Collins Hall Renovations To Allow Wheelchair Accessibility


The stairs in and out of Collins Hall prove problematic for some people with disabilities (Kevin Stoltenborg/The Fordham Ram).

By Joergen Ostensen

Renovations to Collins Hall to allow for wheelchair access will be completed before the end of 2018, according to Marco Valera, vice president of Facilities Management.

Valera said the university is investing between three and four million dollars in the renovations to Collins, showing a commitment to accessibility.

“[The university is] dedicating almost four million dollars to one issue of accessibility which demonstrates that it is committed,” he said.

Collins is currently inaccessible to students in wheelchairs, which means that those students face challenges when attending shows in the theatre. Valera said the plan is to replace one of the two main stairwells with an elevator over the course of the summer.

The lack of accessibility to Collins has presented challenges to people in wheelchairs.

Katie Dolan, FCRH ’18, the vice president of Mimes and Mummers in 2016, suffered injuries to her legs that required the use of a wheelchair and crutches for nearly five months in 2016.

She found accessing Collins Hall, which she had to do almost everyday, to be the greatest challenge she faced.

“In order to get in, I would climb out of my wheelchair and scoot up the steps to the foot of the building,” she said. “I would then wait for someone to bring my wheelchair to me, and wheel into the building where I would once again get out and scoot up to the second floor.”

After she no longer needed a wheelchair, she continued to have issues accessing Collins.

“Even when I was out of my wheelchair and using a cane, Collins Hall was a challenge to get into and maneuver in due to steep stairs,” she said.

Dolan said that she had mixed results trying to access other buildings on campus.

“Fordham’s accessibility suffers from a severe lack of uniformity,” she said. “Some of the buildings and areas of campus are easily accessed while others prove quite difficult.”

Valera said he believes Fordham is currently “average-to-good” with respect to its wheelchair accessibility and that it will address the major issue with its plans to renovate Collins.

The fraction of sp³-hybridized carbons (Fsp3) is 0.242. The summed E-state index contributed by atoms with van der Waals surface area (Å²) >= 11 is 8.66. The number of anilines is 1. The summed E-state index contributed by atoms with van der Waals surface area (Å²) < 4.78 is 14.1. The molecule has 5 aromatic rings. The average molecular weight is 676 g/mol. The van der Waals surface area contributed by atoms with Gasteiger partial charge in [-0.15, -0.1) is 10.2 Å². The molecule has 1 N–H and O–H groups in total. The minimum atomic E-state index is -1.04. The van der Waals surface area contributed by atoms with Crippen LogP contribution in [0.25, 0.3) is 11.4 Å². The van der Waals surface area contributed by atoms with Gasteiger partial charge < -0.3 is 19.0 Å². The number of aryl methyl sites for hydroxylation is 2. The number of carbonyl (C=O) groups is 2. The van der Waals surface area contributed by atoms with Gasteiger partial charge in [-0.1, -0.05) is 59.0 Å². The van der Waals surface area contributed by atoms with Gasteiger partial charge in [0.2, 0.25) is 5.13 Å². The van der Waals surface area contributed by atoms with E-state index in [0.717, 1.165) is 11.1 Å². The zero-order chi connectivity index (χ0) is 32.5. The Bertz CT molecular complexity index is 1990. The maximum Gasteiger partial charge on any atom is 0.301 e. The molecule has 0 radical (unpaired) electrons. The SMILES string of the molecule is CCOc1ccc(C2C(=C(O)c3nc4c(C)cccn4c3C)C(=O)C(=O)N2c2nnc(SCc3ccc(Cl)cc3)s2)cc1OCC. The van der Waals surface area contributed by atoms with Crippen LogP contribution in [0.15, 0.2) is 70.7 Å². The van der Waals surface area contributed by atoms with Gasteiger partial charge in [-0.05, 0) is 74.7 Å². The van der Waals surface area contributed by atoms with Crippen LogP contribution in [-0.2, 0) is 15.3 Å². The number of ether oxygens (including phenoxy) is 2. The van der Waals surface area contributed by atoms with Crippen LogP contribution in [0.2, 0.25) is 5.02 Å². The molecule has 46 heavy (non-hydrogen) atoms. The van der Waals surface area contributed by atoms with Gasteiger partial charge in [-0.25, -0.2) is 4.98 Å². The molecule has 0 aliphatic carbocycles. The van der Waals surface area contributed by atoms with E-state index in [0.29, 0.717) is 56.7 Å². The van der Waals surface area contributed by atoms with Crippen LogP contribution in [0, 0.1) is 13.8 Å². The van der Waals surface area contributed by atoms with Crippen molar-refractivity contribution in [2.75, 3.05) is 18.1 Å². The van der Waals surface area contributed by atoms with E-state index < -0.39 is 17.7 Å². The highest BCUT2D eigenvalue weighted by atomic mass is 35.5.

“I have not had any direct requests, with the exception of Collins Hall, which we put in our pipeline,” he said.

Dolan said that Collins was not the only issue she faced. She said that many of the sidewalks were inaccessible to her and some of the ramps were too steep for her to navigate.

Mary E. Byrnes, the director of the Office of Disability Services (ODS), said she notifies Facilities of any issues her office comes across. In the last few years it has added hands-free buttons that open doors in multiple buildings. She said those were particularly useful in O’Hare, where ODS is located.

Brynes also said ODS and Facilities worked to provide ramps at graduation for students in wheelchairs.

The university takes into account wheelchair accessibility when planning renovations or new buildings, citing the fully accessible Starbucks that was added to Dealy Hall last semester, according to Valera.

“When we renovate spaces, everything is brought up to full accessibility,” he said.

This accessibility makes the university compliant with the Americans with Disabilities Act of 1990 (ADA), which makes it illegal for buildings to be inaccessible to the disabled. Collins Hall, which was built in 1904, was not subject to those regulations.

Valera said further improvements to the accessibility will come with time.

“You can’t renovate every building every day, so there are some buildings that will take some time,” he said.

The issue of Collins not being accessible was raised by United Student Government in 2013 and again in 2015.

Valera said that Cunniffe House needs an elevator as well. He also said the plans to renovate McGinley Center will take into account improving access for people in wheelchairs. The McGinley Center plan is still awaiting approval from the Board of Trustees.